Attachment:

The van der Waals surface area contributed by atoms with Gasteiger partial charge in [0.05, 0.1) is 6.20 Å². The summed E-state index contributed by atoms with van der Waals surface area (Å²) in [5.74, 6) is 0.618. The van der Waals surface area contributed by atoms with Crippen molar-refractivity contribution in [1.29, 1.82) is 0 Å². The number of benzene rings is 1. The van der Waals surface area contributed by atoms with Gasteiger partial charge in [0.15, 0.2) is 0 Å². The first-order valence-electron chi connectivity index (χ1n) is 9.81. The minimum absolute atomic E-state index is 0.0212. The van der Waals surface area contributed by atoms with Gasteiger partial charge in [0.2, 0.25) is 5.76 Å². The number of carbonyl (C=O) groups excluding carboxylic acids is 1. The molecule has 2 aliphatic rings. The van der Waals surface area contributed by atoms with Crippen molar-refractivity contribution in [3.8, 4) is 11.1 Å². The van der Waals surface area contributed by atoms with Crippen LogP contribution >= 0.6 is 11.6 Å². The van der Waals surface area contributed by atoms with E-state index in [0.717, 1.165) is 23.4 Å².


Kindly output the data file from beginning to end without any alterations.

The van der Waals surface area contributed by atoms with Gasteiger partial charge in [0.05, 0.1) is 6.20 Å². The summed E-state index contributed by atoms with van der Waals surface area (Å²) in [5.74, 6) is 0.618. The van der Waals surface area contributed by atoms with Crippen molar-refractivity contribution in [1.29, 1.82) is 0 Å². The number of benzene rings is 1. The van der Waals surface area contributed by atoms with Gasteiger partial charge in [0.15, 0.2) is 0 Å². The first-order valence-electron chi connectivity index (χ1n) is 9.81. The minimum absolute atomic E-state index is 0.0212. The van der Waals surface area contributed by atoms with Gasteiger partial charge in [0.2, 0.25) is 5.76 Å². The number of carbonyl (C=O) groups excluding carboxylic acids is 1. The molecule has 2 aliphatic rings. The van der Waals surface area contributed by atoms with Crippen molar-refractivity contribution in [3.8, 4) is 11.1 Å². The van der Waals surface area contributed by atoms with Crippen LogP contribution >= 0.6 is 11.6 Å². The van der Waals surface area contributed by atoms with E-state index in [0.717, 1.165) is 23.4 Å².